e-HAND - Effects of Human Activities on Natural Disasters

According to recent researches it is very likely that human activities will impact future catastrophes, like earthquakes, storms, floods, cyclones, landslides, also because population growth and urbanization make communities much more vulnerable to natural hazards. Several studies confirm that disaster and risk education should be part of the na...

Earthquakes safety activities

Earthquake Safety Rules

 

 

Here are some things to do to prepare for an earthquake and what to do once the ground starts shaking.

Safety Tips

  • Depending on when and how they were designed, built, and furnished, existing school buildings may have weaknesses that make them more vulnerable to earthquakes. Check with your local experts to find out whether, and for how long, your schools have been subject to building codes containing seismic design provisions.

  • It is also important to know whether and for how long local seismic code provisions have addressed nonstructural building components ( light fixtures, suspended ceilings, windows, partitions). Nonstructural seismic weaknesses can prove particularly dangerous, costly, and disruptive in schools.

  • Have an earthquake readiness plan.

  • Safety training for staff and earthquake curricula for students should emphasize safe places to "drop, cover, and hold on" during earthquake shaking and safe locations where people can rendezvous when the shaking has stopped and it is safe and advisable to evacuate.

     

  • Periodic earthquake drills should be held to give students and staff opportunities to practice what they have learned and condition themselves to react spontaneously and safely when the first jolt or shaking is felt.

     

  • Build Disaster Resilience in the Community
    With their capacity to inform, empower, and motivate the citizens of tomorrow, schools have unique opportunities to broaden popular awareness and understanding of earthquake hazards and of how to reduce the risks that these hazards pose for individuals, families, organizations, and communities.


 

Activity1 : students use a physical model to investigate the effectiveness of different properties for base isolators.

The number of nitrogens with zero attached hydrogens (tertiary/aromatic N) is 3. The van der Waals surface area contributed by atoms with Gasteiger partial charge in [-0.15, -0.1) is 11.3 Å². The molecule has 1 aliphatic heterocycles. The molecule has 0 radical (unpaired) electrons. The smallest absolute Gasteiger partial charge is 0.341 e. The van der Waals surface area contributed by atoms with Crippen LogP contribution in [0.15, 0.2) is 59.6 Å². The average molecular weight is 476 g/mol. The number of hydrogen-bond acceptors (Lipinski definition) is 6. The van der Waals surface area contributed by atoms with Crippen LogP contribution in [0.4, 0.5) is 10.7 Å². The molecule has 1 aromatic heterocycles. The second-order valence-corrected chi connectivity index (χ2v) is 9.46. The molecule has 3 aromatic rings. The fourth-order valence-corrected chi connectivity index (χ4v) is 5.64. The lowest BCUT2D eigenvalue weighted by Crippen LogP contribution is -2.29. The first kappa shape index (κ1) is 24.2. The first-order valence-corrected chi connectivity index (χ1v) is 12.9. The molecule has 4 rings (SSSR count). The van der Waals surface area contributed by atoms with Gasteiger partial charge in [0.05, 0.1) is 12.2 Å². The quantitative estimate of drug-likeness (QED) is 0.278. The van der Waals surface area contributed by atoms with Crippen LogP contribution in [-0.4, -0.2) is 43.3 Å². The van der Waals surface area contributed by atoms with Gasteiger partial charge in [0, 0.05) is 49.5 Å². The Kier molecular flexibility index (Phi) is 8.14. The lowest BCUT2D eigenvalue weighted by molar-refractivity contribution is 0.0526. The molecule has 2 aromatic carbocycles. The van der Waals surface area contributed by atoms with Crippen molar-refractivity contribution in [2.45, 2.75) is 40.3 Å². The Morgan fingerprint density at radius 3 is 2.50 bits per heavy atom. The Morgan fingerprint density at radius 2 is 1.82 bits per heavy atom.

http://sciencelearn.org.nz/Contexts/Earthquakes/Teaching-and-Learning-Approaches/Best-base-isolator

 

Activity2 :building diagnosis using thermography

http://www.flir.com/instruments/building/display/?id=49417

 

Activity3: Earthquakes and engineering in the classroom  see

 

Activity4: earthquake drill using allert app

Getting ready for an earthquake see

Earthquakes safety tips see

or

http://www.shakeout.org/downloads/ShakeOutDrillManualSchools_v2.pdf

 

If Shaking Begins

 

When earthquake shaking begins, it is time for school students and staff to immediately apply what they have learned about what to do during an earthquake. Reacting promptly and safely reduces your chances of being injured.

  • Do not panic, keep calm.

  • Drop down; take cover under a desk or table and hold on.

  • Stay indoors until the shaking stops and you're sure it's safe to exit.

  • Stay away from bookcases or furniture that can fall on you.

  • Stay away from windows. In a high-rise building, expect the fire alarms and sprinklers to go off during a quake.

  • If you are in bed, hold on and stay there, protecting your head with a pillow.

  • If you are outdoors, find a clear spot away from buildings, trees, and power lines. Drop to the ground.

  • If you are in a car, slow down and drive to a clear place. Stay in the car until the shaking stops.

 

 

After an Earthquake:

  • When the shaking stops, look around. If there is a clear path to safety, leave the building and go to an open space away from damaged areas.

  • If you are trapped, do not move about or kick up dust.

  • If you have a cell phone with you, use it to call or text for help.

  • Tap on a pipe or wall or use a whistle, if you have one, so that rescuers can locate you.

  • Once safe, monitor local news reports via battery operated radio, TV, social media, and cell phone text alerts for emergency information and instructions.

  • Be prepared to “Drop, Cover, and Hold on” in the likely event of aftershocks.

 

Author: Franca Sormani
Last editor: Franca Sormani